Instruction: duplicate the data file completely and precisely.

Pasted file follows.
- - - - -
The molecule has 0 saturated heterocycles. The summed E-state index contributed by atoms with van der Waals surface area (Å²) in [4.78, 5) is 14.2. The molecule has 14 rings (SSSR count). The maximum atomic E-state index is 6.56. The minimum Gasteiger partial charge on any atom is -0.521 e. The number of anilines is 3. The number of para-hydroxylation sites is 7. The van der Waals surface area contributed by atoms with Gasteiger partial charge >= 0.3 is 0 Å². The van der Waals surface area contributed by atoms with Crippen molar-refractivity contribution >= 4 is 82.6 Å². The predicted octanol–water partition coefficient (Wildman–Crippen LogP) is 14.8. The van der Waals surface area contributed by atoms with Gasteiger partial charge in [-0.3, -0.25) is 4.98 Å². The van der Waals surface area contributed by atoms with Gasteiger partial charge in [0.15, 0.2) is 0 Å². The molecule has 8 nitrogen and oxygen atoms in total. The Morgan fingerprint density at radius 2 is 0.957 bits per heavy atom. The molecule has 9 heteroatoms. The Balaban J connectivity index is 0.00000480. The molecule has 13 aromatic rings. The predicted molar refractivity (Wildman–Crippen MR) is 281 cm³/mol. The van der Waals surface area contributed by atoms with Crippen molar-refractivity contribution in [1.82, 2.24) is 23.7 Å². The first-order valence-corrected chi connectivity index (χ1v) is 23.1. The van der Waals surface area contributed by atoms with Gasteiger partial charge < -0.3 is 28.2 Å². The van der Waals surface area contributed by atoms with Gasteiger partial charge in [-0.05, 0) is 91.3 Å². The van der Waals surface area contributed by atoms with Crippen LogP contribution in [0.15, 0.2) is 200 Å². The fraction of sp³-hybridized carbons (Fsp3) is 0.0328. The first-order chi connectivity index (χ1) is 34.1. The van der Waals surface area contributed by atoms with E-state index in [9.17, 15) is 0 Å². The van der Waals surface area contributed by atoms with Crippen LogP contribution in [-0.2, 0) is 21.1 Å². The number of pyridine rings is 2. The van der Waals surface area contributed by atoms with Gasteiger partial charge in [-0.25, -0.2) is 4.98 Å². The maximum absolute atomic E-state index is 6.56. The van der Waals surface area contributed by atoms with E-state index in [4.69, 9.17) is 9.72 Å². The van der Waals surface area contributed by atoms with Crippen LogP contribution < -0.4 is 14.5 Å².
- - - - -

The molecule has 0 saturated heterocycles. The summed E-state index contributed by atoms with van der Waals surface area (Å²) in [4.78, 5) is 14.2. The molecule has 14 rings (SSSR count). The maximum atomic E-state index is 6.56. The minimum Gasteiger partial charge on any atom is -0.521 e. The number of anilines is 3. The number of para-hydroxylation sites is 7. The van der Waals surface area contributed by atoms with Gasteiger partial charge >= 0.3 is 0 Å². The van der Waals surface area contributed by atoms with Crippen molar-refractivity contribution >= 4 is 82.6 Å². The predicted octanol–water partition coefficient (Wildman–Crippen LogP) is 14.8. The van der Waals surface area contributed by atoms with Gasteiger partial charge in [-0.3, -0.25) is 4.98 Å². The van der Waals surface area contributed by atoms with Gasteiger partial charge in [0.15, 0.2) is 0 Å². The molecule has 8 nitrogen and oxygen atoms in total. The Morgan fingerprint density at radius 2 is 0.957 bits per heavy atom. The molecule has 9 heteroatoms. The Balaban J connectivity index is 0.00000480. The molecule has 13 aromatic rings. The predicted molar refractivity (Wildman–Crippen MR) is 281 cm³/mol. The van der Waals surface area contributed by atoms with Crippen molar-refractivity contribution in [1.82, 2.24) is 23.7 Å². The first-order valence-corrected chi connectivity index (χ1v) is 23.1. The van der Waals surface area contributed by atoms with Gasteiger partial charge < -0.3 is 28.2 Å². The van der Waals surface area contributed by atoms with Gasteiger partial charge in [-0.05, 0) is 91.3 Å². The van der Waals surface area contributed by atoms with Crippen LogP contribution in [0.15, 0.2) is 200 Å². The fraction of sp³-hybridized carbons (Fsp3) is 0.0328. The first-order chi connectivity index (χ1) is 34.1. The van der Waals surface area contributed by atoms with E-state index in [9.17, 15) is 0 Å². The van der Waals surface area contributed by atoms with Crippen LogP contribution in [-0.2, 0) is 21.1 Å². The number of pyridine rings is 2. The van der Waals surface area contributed by atoms with Gasteiger partial charge in [-0.25, -0.2) is 4.98 Å². The maximum absolute atomic E-state index is 6.56. The van der Waals surface area contributed by atoms with E-state index in [4.69, 9.17) is 9.72 Å². The van der Waals surface area contributed by atoms with Crippen LogP contribution < -0.4 is 14.5 Å².